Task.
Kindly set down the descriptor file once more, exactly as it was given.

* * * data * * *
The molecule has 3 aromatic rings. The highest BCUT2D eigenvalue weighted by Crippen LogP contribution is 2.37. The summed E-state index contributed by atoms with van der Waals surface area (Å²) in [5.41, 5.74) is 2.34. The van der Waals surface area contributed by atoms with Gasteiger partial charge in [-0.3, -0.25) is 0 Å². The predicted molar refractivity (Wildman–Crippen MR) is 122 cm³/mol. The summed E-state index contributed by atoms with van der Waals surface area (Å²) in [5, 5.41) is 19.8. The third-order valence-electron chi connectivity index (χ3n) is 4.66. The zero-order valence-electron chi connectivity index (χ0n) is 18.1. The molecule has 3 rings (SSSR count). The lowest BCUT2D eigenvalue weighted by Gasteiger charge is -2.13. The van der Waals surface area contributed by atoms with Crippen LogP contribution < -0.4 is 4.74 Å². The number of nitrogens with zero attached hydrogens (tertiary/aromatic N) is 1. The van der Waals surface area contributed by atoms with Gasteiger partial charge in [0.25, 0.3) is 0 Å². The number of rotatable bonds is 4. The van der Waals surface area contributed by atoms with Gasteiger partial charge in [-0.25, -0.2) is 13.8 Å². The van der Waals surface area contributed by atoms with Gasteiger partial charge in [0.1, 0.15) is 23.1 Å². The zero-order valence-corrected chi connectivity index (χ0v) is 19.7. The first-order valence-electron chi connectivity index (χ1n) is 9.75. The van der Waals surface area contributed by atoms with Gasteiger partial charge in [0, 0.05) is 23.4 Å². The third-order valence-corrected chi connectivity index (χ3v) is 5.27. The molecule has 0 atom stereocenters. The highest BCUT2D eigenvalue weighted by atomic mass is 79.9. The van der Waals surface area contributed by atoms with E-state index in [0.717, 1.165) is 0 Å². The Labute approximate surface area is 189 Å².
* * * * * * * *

The molecule has 3 aromatic rings. The highest BCUT2D eigenvalue weighted by Crippen LogP contribution is 2.37. The summed E-state index contributed by atoms with van der Waals surface area (Å²) in [5.41, 5.74) is 2.34. The van der Waals surface area contributed by atoms with Gasteiger partial charge in [-0.3, -0.25) is 0 Å². The predicted molar refractivity (Wildman–Crippen MR) is 122 cm³/mol. The summed E-state index contributed by atoms with van der Waals surface area (Å²) in [5, 5.41) is 19.8. The third-order valence-electron chi connectivity index (χ3n) is 4.66. The zero-order valence-electron chi connectivity index (χ0n) is 18.1. The molecule has 3 rings (SSSR count). The lowest BCUT2D eigenvalue weighted by Gasteiger charge is -2.13. The van der Waals surface area contributed by atoms with Crippen LogP contribution < -0.4 is 4.74 Å². The number of nitrogens with zero attached hydrogens (tertiary/aromatic N) is 1. The van der Waals surface area contributed by atoms with Gasteiger partial charge in [0.25, 0.3) is 0 Å². The number of rotatable bonds is 4. The van der Waals surface area contributed by atoms with Gasteiger partial charge in [-0.25, -0.2) is 13.8 Å². The van der Waals surface area contributed by atoms with Gasteiger partial charge in [0.1, 0.15) is 23.1 Å². The zero-order valence-corrected chi connectivity index (χ0v) is 19.7. The first-order valence-electron chi connectivity index (χ1n) is 9.75. The van der Waals surface area contributed by atoms with Gasteiger partial charge in [0, 0.05) is 23.4 Å². The third-order valence-corrected chi connectivity index (χ3v) is 5.27. The molecule has 0 atom stereocenters. The highest BCUT2D eigenvalue weighted by atomic mass is 79.9. The van der Waals surface area contributed by atoms with E-state index in [0.717, 1.165) is 0 Å². The Labute approximate surface area is 189 Å².